Many of us, at one point or another, have experienced a sprained ankle. When we make a quick shift in footing that causes the ankle to roll outward, it causes the outer ankle ligaments to twist and sometimes tear; the result is our “twisted ankle.”

There are three grades of severity to ligament injury, and thankfully the ankle ligaments are much less likely to tear fully, which is why it is so much more common that ankle sprains are minor — in the grade one or two range.

Grade one tears are usually minimal, and they occur when there is slight stretching, swelling, and little damage to the ligament fibres. Someone who experiences this type of sprain may feel discomfort when putting pressure on the foot, but the pain usually eases quickly with light exercise.

Second degree tears are partially torn ligaments and can cause a “looseness” of the ankle joint with certain ranges of motion. This sprain requires immobilization and range of motion exercises. Recovery time typically lasts a few months.

The most severe type of tear, the third degree tear, occurs when the ligament is completely torn. This type of injury occurs less frequently than the other two. The recovery from this kind of injury involves immobilization, physical therapy, and possibly reconstructive surgery.

“I sprained [my ankle] pretty severely playing basketball back in late October,” says Nathan Golish, a fourth-year philosophy student. “I went into ER to get an x-ray and… they gave me a boot and asked me to come back three weeks later to see how it had healed.”

The doctor also instructed Golish to participate in some light exercises, so that he could retain full motion once he started to heal. After this time, he could start physiotherapy.

“I had some slight pain and stiffness in my ankle [and when I began therapy] they would massage my calf and would ultrasound it. The healing really started to progress at this point and the exercises became more rigorous; doing some light jumping,” said Golish.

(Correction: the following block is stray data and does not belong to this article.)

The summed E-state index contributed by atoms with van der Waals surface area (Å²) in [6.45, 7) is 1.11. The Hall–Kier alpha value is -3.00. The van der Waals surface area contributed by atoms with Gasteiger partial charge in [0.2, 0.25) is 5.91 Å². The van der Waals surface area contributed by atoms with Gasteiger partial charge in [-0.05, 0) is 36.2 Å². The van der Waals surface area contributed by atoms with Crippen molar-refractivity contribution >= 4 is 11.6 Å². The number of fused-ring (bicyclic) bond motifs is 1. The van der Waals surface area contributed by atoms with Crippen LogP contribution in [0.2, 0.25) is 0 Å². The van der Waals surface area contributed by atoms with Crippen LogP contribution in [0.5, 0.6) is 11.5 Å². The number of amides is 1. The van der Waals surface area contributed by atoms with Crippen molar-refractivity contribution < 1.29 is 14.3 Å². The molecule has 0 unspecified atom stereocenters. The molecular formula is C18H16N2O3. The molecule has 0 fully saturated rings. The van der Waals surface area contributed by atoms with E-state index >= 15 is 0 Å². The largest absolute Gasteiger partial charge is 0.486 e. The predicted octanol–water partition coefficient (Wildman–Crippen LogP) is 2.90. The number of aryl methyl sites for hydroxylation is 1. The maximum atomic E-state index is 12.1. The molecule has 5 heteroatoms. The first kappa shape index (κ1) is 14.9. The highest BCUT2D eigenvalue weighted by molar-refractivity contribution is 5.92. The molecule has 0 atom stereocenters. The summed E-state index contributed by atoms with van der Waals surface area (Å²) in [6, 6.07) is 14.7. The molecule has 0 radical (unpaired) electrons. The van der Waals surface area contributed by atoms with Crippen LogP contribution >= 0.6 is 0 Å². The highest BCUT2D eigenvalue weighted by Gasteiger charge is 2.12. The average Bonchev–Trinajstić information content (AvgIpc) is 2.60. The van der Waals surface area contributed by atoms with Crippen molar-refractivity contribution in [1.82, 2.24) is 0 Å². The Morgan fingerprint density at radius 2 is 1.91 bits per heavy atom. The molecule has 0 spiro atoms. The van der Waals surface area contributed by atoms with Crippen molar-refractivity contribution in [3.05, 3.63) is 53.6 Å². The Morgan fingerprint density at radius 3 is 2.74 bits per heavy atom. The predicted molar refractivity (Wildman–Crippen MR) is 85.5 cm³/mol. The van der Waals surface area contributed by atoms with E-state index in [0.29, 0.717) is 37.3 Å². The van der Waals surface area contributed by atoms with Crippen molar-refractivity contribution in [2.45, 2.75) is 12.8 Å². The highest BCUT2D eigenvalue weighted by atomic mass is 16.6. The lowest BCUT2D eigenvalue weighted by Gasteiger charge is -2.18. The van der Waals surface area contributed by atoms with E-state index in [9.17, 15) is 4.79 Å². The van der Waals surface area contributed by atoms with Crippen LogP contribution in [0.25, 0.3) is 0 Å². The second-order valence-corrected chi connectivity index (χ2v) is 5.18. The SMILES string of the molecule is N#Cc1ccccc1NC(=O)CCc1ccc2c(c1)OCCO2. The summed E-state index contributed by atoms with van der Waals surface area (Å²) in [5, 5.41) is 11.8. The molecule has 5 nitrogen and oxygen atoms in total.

“By about 2 weeks later I…felt well enough to get back and practice basketball again… I had some stiffness after playing, but I would ice it and stretch it out and it felt even better the next day,” said Golish.

For Shaunesy Dyer, her sprain was minor and her treatment plan was different.

“[I] was walking down the stairs, and I rolled onto my ankle and sprained it. When I went to the doctor, he gave me anti-inflammatory drugs to help with the swelling because when I woke up the next morning, it was the size of a golf ball,” said Dyer.

“The doctor advised me to keep the weight off of my foot and only walk if it was essential… so now I just keep it wrapped up in a tensor bandage.”

Although a sprained ankle may appear to be a minor injury, it is very important to get it checked out by a doctor when you think that you have experienced one.
“I was the typical athlete and didn’t think too much of the injury at first,” says Rachel Pham, member of the Varsity Blues rugby team.

“I did not get treatment right away, the sprain continued to worsen until it became quite swollen. I then saw a therapist who told me to take a week off of sports to rest and then prescribed me some strength and stabilizing exercises,” she explains.

“After the week of rehab and rest, it was much better and I was able to return to play,” says Pham.